A fight for freedom
By FATHER SCOTT J. A. BUCHANAN
July: To appreciate and celebrate our multicultural diversity Isaiah 4:2-6; 60:1-10
Over the course of the last five centuries there have been many different national and cultural groups of Catholics who have settled in the area now known as the state of South Carolina. There have been Catholics of Spanish, English, Scottish, Irish, Lebanese, French, African, Portuguese, and other origins who came to South Carolina. The influence of some of these groups, like the Irish and French may still be found in the modern Diocese of Charleston, while the mark left by others like the Spanish and African has faded into the history of the Church in South Carolina. Nevertheless each group has contributed to the growth of the Roman Catholic Church in our modern Diocese of Charleston.
The earliest Catholics to come to South Carolina were the Spanish explorers and chaplains who traveled with them. It is believed that the first Mass was offered in South Carolina round 1526 by Spanish Dominican priests who traveled with an expedition led by Lucas Vazquez de Ayllon. Over the course of a century and a half, the Spanish established a series of missions along the lower Atlantic coast where they not only attempted to settle permanently, but also to establish the Catholic faith among the native Indian population. By 1670 the English had established the city of Charleston and began to attack and drive out all Spaniards and Catholics. The constant state of tension that already existed between the Spanish and English was heightened by the Spanish policy, begun in 1693, of granting freedom to any slave who fled his English master and came to the Spanish settlement of St. Augustine. This was part of the overall Spanish policy of harassment toward the English presence in the Carolinas and Georgia which attempted to create instability and weaken the English resolve to maintain their presence in the area.
Only a short distance from the town of St. Augustine in Spanish Florida was the small settlement of Gracia Real de Santa Teresa de Mose, the population being almost entirely composed of freed African slaves. It is known that between 1738 and 1763 the settlement maintained a stable population of about 100 former slaves, a sizable number of whom had escaped from English settlements in the Carolinas. English complaints to the royal governor of the Spanish territories were frequent, as were the demands for the return of escaped slaves.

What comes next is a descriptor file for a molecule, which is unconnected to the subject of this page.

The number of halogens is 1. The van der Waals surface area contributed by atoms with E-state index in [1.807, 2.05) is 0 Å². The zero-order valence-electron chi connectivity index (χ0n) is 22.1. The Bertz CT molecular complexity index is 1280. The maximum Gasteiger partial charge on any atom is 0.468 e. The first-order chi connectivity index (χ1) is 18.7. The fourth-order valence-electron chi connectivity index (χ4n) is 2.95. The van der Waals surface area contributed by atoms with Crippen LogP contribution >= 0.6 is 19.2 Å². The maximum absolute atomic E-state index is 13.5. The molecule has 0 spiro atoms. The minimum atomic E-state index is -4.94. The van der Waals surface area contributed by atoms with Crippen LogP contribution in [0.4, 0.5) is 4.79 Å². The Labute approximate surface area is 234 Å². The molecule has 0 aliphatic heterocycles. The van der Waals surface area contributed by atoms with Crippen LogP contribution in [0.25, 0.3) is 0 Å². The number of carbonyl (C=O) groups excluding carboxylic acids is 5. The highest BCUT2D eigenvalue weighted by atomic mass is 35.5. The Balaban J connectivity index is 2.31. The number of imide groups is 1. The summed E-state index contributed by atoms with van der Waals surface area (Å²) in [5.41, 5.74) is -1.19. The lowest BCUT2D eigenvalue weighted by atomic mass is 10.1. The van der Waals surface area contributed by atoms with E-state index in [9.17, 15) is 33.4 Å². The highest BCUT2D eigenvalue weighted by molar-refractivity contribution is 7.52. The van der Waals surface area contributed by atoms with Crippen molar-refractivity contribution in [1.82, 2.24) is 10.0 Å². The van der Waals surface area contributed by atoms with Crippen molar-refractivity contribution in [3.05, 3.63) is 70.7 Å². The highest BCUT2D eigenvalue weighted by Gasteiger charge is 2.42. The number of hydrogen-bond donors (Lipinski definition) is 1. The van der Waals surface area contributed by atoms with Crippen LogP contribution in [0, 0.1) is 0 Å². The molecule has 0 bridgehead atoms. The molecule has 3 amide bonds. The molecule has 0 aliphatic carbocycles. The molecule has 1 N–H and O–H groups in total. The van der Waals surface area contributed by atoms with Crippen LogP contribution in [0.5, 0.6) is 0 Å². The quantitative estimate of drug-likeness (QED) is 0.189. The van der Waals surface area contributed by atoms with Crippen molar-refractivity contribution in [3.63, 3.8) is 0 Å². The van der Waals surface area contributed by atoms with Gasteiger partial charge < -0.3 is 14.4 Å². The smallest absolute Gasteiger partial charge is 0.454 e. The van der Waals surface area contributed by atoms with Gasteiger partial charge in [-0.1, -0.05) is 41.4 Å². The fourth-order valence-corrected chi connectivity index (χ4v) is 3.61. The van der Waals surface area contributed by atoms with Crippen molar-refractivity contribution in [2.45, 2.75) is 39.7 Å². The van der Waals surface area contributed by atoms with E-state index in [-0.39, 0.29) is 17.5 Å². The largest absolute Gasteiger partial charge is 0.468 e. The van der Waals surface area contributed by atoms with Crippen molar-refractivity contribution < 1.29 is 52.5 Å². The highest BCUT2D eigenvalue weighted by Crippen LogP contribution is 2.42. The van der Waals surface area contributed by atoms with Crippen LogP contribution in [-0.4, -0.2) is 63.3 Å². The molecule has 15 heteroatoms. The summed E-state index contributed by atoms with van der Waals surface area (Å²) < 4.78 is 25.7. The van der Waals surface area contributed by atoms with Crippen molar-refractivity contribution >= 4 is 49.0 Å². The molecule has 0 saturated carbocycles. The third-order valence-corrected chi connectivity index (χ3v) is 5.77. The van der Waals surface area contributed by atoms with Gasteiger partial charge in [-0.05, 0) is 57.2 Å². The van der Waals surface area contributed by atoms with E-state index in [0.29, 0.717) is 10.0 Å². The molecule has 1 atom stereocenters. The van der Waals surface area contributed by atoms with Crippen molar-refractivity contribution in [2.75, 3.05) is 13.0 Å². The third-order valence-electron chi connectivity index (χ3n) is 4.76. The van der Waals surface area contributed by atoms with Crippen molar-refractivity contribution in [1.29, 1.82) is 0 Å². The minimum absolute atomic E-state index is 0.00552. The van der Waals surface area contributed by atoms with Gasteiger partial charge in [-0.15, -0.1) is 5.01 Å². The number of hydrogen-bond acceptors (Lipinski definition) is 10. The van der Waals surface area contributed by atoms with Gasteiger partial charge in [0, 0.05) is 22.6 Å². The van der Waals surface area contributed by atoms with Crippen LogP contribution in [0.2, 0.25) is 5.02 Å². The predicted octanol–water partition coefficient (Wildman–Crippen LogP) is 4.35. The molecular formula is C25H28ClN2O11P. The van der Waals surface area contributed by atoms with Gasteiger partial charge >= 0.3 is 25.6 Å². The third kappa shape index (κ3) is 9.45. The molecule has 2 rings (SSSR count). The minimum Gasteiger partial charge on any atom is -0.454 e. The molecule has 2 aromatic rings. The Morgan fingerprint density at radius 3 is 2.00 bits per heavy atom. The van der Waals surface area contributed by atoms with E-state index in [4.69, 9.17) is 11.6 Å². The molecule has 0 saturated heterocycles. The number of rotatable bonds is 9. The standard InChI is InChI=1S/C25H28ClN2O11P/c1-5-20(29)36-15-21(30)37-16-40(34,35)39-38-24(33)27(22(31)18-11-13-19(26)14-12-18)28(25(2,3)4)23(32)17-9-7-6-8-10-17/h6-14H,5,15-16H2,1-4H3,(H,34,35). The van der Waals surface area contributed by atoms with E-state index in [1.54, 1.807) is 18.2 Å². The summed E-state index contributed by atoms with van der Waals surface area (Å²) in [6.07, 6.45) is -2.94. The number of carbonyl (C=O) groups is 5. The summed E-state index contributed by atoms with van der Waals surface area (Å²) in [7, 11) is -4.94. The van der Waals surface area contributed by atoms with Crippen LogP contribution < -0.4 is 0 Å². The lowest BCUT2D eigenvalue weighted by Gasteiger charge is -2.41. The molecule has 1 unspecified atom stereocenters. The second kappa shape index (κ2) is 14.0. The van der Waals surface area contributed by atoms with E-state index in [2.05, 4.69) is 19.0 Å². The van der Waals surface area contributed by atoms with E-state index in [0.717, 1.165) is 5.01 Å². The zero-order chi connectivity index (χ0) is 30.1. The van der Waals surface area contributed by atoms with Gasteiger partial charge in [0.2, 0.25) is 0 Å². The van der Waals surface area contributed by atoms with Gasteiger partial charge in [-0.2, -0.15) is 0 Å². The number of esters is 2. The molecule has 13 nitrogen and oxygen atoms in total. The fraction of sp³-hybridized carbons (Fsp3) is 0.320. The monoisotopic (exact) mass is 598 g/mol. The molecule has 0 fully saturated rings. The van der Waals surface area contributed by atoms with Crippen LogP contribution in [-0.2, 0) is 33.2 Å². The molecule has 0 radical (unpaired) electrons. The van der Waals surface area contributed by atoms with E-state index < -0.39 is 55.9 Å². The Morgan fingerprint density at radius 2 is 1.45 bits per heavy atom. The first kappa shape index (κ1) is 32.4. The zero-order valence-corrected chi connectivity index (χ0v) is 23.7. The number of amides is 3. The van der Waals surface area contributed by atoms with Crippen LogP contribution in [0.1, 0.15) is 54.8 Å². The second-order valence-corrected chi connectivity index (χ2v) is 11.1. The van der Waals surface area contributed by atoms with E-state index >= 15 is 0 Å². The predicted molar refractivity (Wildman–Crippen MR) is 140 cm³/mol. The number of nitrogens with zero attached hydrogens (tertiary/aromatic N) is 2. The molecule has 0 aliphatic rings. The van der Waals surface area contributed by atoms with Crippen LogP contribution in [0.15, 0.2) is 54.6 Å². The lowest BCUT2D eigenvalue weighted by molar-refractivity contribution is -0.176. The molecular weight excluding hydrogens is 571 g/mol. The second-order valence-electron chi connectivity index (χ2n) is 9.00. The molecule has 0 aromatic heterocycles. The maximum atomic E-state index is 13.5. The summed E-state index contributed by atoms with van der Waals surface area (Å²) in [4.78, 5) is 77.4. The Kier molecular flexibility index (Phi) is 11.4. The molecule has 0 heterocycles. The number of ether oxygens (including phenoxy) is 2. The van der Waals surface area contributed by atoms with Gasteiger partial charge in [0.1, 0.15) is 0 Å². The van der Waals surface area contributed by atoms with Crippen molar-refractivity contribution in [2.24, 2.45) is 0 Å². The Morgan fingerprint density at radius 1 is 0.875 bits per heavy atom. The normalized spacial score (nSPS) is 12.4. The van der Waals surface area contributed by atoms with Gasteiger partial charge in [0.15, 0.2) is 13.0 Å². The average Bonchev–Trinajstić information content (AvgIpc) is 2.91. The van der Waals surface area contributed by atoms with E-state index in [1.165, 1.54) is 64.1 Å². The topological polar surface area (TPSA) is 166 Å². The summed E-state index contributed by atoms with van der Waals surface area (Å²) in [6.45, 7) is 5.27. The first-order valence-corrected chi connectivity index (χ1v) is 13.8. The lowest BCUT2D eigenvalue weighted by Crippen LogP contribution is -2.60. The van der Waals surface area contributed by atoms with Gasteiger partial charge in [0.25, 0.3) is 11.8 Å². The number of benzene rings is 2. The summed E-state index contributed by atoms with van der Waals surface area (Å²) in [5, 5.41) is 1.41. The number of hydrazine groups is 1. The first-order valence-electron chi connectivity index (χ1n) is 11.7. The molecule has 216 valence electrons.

It is not well known, but perhaps the largest Catholic group to enter the area of South Carolina were not the Spanish, the English, the Irish, or even the French. It was the African slaves who constituted the largest number of Catholics. It is believed that of the 338 recorded cargoes of slaves brought into Charleston between 1720 and 1770 about 30 percent of them were from either Gambia or Congo. The proportion doubled following the American Revolution and as late as the beginning of the 19th century it is estimated that, of the slaves whose port of origin can be determined, nearly 60 percent were natives of the Congo-Angola region of Africa. That particular region of Africa was, and still is, an area with a substantial Catholic population and close ties to the church. Angola and the neighboring Kingdom of Congo maintained independent diplomatic relations with the papacy since 1491 and did not rely on European missionaries to act on their behalf. “The Kongolese were proud of their Christian and Catholic heritage, which they believed made them a distinctive people, and thus the Kongolese slaves would have seen the Spanish offers in terms of freedom of religion … as additionally attractive beyond the promises of freedom in general.” Since the slaves who were Catholic had no rights as slaves they could not practice their religion and most eventually lost the faith over the course of several generations. But some decided to fight not only for their earthly freedom, but also for their spiritual freedom.